Google chairman Eric Schmidt recently sat down with ABC’s Rebecca Jarvis and discussed topics ranging from immigration to snack foods and reading interests. The Google executive also spoke candidly about Apple CEO Tim Cook’s recent letter on privacy and WikiLeaks frontman Julian Assange, who’s publicly referred to Google as “the private NSA.”
Accompanied by Jonathan Rosenberg, co-author of his new book, How Google Works, Schmidt referenced how Google has opposed the NSA, and pointed out how his company encrypted its data to further protect its information from outside sources, including the government. As for Apple CEO’s subtle jabs at Google and its products, Schmidt, a former Apple board member, addressed concerns about privacy, discussing how the Mountain View-based software giant offers options like Chrome’s Incognito mode, which shields your information from websites and other users browsing the web from the same device. Check out the breakdown of the interview.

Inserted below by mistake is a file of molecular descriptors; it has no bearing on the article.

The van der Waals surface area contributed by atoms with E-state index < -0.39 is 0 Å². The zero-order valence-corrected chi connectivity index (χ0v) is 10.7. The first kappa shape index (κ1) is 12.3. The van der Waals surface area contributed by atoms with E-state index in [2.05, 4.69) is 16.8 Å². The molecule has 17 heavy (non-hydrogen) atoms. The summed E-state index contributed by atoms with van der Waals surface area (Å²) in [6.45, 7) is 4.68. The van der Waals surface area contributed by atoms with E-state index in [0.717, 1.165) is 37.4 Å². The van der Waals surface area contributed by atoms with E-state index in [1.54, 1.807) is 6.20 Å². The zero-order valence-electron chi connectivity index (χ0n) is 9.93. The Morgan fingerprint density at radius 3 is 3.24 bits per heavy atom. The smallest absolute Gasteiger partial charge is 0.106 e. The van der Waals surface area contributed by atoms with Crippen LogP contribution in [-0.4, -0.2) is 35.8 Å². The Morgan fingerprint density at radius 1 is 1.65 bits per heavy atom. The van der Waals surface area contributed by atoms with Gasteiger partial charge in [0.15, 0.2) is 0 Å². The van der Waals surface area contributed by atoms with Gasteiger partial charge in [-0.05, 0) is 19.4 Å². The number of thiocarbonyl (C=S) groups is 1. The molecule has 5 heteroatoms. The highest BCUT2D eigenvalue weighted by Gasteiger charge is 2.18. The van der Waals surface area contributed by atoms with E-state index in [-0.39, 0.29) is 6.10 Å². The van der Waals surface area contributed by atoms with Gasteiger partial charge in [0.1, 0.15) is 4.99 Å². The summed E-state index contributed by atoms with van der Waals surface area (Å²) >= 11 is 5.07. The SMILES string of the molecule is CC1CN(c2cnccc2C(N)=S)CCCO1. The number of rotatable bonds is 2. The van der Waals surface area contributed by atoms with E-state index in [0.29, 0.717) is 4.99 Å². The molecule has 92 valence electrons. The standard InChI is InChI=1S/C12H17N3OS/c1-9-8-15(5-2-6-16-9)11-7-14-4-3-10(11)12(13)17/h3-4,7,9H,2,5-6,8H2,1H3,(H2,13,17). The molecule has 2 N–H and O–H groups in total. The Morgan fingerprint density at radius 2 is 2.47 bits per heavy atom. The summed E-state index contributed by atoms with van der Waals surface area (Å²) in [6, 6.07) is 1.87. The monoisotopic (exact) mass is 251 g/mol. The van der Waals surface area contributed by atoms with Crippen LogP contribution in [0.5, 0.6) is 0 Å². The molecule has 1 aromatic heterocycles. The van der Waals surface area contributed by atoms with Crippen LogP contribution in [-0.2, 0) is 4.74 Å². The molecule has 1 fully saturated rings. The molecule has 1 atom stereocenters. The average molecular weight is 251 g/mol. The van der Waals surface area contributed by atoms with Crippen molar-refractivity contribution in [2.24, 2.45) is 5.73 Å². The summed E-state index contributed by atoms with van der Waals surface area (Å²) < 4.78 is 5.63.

Schmidt on immigration
Schmidt on Tim Cook
Schmidt on Julian Assange
The final excerpt from Schmidt’s interview take more of a personal look at the former Google CEO, where Jarvis hits him with a bit of a rapid fire session asking him about some of his personal habits, along with more casual questions like: who would make a better dining companion out of Mark Cuban or Mark Zuckerberg?
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